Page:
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PEOPLE matters


More than a numbers game

Terri Morrissey and Dr Richard Plenty consider the challenges of workforce planning in times of crisis.

Airports place a lot of emphasis on planning and designing their physical and infrastructure requirements and invest heavily in ensuring that the physical airport is fit for purpose and delivers an excellent customer experience. But is the same amount of thought and investment put into the design and planning of the human resource required to run it effectively and smoothly? 

Take recruitment as an example. When someone is taken on for an airport job, is much thought given to the fact that they could be with the organisation for the next 20, 30 or even 40 years – or are they taken on simply to fill an immediate vacancy with little attention given to their adaptability, flexibility and longer-term potential? 

Or consider succession planning. How many airports have robust plans in place to ensure people are being developed so that the airport always has cover for key leadership, operational and technical roles and is not over-reliant on a few individuals? 

The fact is that some airports have excellent track records when it comes to strategically planning for their workforces – others not so. And these differences can become even more apparent at a time of crisis when major changes take place in levels of demand and the volumes of airport activity dramatically shift, as has happened during this pandemic. 

In the face of the current crisis, all airports have had to take a hard look at their workforce as passenger numbers dropped dramatically and the future remains uncertain. Who should they keep and who should they let go? There are immediate pressures to reduce costs, but at the same time releasing skilled people – who may be difficult to re-engage when business picks up – is a problem. Airports can’t afford to keep all their staff, but can’t afford to let them go without a great deal of thought. That can be quite a headache when the recovery timeline is unknown and passenger demand uncertain.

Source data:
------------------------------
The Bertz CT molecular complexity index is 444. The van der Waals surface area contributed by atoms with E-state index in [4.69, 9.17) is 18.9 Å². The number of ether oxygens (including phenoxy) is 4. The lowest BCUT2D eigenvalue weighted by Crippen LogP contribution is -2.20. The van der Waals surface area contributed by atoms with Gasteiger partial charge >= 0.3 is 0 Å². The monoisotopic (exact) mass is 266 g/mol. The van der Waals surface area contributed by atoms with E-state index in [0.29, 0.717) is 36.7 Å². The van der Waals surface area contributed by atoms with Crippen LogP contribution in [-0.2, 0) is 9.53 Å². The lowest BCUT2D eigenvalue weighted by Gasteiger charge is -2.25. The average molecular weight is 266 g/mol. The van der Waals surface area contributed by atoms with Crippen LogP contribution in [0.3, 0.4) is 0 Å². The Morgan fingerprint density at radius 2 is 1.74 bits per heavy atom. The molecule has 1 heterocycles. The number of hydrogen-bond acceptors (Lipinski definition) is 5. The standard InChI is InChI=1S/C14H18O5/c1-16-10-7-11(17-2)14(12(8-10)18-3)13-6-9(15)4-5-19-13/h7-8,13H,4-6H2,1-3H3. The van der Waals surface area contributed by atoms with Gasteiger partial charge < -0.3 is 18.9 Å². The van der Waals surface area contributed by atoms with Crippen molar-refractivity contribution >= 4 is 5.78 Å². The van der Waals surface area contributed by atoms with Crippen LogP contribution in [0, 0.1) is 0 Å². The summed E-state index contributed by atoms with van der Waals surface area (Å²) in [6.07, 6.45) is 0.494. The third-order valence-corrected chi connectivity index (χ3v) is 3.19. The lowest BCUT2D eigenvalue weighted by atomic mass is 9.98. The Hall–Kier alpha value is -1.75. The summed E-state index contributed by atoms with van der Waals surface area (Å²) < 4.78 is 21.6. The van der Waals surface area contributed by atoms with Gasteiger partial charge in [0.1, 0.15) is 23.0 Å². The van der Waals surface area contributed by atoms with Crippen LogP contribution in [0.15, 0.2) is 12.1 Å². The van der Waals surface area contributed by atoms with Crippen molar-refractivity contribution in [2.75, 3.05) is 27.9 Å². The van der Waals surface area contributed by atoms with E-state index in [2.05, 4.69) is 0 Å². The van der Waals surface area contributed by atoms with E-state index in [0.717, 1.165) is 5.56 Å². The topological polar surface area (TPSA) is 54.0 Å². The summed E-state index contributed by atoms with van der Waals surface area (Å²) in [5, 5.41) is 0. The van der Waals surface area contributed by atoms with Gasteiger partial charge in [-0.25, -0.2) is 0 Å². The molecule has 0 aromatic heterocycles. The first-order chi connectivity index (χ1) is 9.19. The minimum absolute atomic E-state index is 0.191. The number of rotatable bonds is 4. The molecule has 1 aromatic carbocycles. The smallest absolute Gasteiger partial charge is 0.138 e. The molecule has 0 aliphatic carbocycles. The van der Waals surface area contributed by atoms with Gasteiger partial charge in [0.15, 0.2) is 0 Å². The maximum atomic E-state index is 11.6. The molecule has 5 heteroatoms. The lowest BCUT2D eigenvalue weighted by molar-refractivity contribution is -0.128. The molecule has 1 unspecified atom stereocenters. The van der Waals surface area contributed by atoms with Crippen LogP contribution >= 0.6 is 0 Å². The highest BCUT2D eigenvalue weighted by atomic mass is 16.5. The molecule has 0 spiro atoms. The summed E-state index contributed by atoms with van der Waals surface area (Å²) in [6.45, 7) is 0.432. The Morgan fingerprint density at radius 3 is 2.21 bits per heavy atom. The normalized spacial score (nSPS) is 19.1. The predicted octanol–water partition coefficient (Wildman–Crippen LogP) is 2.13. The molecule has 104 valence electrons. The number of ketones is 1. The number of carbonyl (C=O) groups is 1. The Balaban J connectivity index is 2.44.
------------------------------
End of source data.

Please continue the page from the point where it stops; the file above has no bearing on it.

It’s a tricky balancing act which is still playing out in some parts of the world as employees return from government subsidised periods of furlough. 

Those airports which seem to be managing the situation best take a strategic view to workforce planning, following principles such as: 

  • Always keep the future vision in mind when taking any workforce decisions
  • Wherever possible, look for opportunities for new ways of working, For example, flexible hours, short time working or automation possibilities, rather than releasing people 
  • Try to keep core competencies whilst looking for opportunities for multi or reskilling to deal with changing work patterns
  • Treat people as individuals, ensuring they remain connected to the organisation even when working remotely, with ongoing training and support
  • Pay attention to their values when implementing any change, ensuring there are clear criteria and processes which are transparent and well communicated so that a ‘felt fair ’process is maintained 
  • Bear in mind the need for airports to remain ‘employers of choice’ for future generations, reinforcing their connections with schools, colleges and universities 

Workforce planning is not only about taking a longer-term perspective, but about the ‘how’ as well as the ‘what’. Trust broken in difficult times cannot be easily repaired. The employee experience impacts on retention, engagement and ultimately on customer satisfaction. 

About the authors
Terri Morrissey and Dr Richard Plenty are directors of This Is…, authors of the book Uncertainty Rules? Making Uncertainty Work for You, and deliver ACI World’s Airport Human Resources training. You can contact them at info@thisis.eu  

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